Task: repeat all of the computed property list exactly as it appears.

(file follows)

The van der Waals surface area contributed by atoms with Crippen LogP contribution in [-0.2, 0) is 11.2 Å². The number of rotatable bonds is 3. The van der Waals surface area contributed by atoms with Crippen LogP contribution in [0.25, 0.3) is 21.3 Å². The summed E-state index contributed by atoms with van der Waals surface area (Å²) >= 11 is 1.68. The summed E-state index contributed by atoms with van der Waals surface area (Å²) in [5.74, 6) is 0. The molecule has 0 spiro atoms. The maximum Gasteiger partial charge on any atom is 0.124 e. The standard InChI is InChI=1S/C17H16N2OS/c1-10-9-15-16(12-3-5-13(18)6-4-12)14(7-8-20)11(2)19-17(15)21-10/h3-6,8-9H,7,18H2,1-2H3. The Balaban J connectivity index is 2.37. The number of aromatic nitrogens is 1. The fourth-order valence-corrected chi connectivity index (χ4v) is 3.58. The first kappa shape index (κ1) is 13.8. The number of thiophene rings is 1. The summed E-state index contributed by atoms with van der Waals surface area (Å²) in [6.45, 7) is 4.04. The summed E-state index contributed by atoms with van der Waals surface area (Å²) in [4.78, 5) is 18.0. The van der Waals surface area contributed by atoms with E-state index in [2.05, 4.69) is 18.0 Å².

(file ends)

The van der Waals surface area contributed by atoms with Crippen LogP contribution in [-0.2, 0) is 11.2 Å². The number of rotatable bonds is 3. The van der Waals surface area contributed by atoms with Crippen LogP contribution in [0.25, 0.3) is 21.3 Å². The summed E-state index contributed by atoms with van der Waals surface area (Å²) >= 11 is 1.68. The summed E-state index contributed by atoms with van der Waals surface area (Å²) in [5.74, 6) is 0. The molecule has 0 spiro atoms. The maximum Gasteiger partial charge on any atom is 0.124 e. The standard InChI is InChI=1S/C17H16N2OS/c1-10-9-15-16(12-3-5-13(18)6-4-12)14(7-8-20)11(2)19-17(15)21-10/h3-6,8-9H,7,18H2,1-2H3. The Balaban J connectivity index is 2.37. The number of aromatic nitrogens is 1. The fourth-order valence-corrected chi connectivity index (χ4v) is 3.58. The first kappa shape index (κ1) is 13.8. The number of thiophene rings is 1. The summed E-state index contributed by atoms with van der Waals surface area (Å²) in [6.45, 7) is 4.04. The summed E-state index contributed by atoms with van der Waals surface area (Å²) in [4.78, 5) is 18.0. The van der Waals surface area contributed by atoms with E-state index in [2.05, 4.69) is 18.0 Å².